Now the deeds of the flesh are evident, which are: immorality, impurity, sensuality, idolatry, sorcery, enmities, strife, jealousy, outbursts of anger, disputes, dissensions, factions, envying, drunkenness, carousing, and things like these, of which I forewarn you, just as I have forewarned you, that those who practice such things will not inherit the kingdom of God. (Galatians 5:19-21)
Romans 1, though often limited in use to solely condemn one particular sin, is actually describing all wicked, godless people. The verses above describe those who hate God, and the description is not limited to one specific sin. The wicked are also characterized by their gossip, greed, deceit, and envy, among many other unsightly traits.
In the verses above from Galatians, the Apostle Paul is quite clear about the destiny of those who are unrepentantly filled with jealousy or envy. It is, in fact, the same eternal fate that awaits those who willfully engage in immorality, sorcery, anger, and other fleshly works.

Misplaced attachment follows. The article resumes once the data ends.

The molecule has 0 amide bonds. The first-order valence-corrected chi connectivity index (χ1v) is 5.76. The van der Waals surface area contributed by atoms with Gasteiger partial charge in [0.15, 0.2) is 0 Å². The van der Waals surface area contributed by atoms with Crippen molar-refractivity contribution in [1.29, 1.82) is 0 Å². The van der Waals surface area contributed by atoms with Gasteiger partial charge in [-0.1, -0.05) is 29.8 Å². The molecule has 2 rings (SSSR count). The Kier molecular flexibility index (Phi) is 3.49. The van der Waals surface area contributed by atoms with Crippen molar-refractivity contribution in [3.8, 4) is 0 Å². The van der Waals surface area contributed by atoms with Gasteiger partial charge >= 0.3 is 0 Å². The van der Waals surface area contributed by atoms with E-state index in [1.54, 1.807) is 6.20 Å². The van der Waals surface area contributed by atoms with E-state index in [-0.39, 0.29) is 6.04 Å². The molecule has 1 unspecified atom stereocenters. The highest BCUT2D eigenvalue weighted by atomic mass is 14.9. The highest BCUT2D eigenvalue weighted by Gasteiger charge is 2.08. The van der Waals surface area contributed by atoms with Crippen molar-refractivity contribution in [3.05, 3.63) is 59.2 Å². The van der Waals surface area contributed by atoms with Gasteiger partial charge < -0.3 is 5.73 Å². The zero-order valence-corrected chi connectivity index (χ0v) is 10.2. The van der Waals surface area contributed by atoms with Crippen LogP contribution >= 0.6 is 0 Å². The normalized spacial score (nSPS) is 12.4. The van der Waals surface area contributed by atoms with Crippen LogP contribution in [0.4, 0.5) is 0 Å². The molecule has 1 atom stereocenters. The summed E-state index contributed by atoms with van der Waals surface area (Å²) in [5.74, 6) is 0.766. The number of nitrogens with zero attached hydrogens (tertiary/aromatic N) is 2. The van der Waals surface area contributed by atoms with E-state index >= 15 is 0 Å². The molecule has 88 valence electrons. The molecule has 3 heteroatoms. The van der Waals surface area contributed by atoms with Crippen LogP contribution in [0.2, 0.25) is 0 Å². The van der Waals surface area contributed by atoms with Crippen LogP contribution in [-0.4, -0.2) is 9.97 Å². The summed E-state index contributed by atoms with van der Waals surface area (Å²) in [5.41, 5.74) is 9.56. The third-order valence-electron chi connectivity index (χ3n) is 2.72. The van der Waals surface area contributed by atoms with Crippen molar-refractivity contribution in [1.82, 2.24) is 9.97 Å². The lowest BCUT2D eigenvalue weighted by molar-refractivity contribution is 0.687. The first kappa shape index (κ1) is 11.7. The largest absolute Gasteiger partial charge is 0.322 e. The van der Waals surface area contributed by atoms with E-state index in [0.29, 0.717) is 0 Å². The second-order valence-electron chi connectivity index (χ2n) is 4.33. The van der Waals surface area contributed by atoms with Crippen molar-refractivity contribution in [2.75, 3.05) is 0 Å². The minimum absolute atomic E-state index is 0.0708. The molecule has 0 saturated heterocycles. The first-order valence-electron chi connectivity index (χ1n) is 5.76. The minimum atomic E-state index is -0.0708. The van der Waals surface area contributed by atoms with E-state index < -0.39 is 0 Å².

So why is envy not simply unbecoming of a Christian, but forbidden?
Let us behave properly as in the day, not in carousing and drunkenness, not in sexual promiscuity and sensuality, not in strife and jealousy. But put on the Lord Jesus Christ, and make no provision for the flesh in regard to its lusts. (Romans 13:13-14)
Let us pause on these verses for a moment and make an observation. Verse 13 describes the improper behavior of sexual promiscuity and sensuality, and strife and jealousy. The inclusion of these four behaviors together is curious, especially as Paul goes on to exhort his readers to “put on the Lord Jesus Christ, and make no provision for the flesh in regard to its lust.”
This is not incidental.
Strife and jealousy are fueled by men’s sinful lusts just as much as is sexual sin. Envy and jealousy are works of the flesh.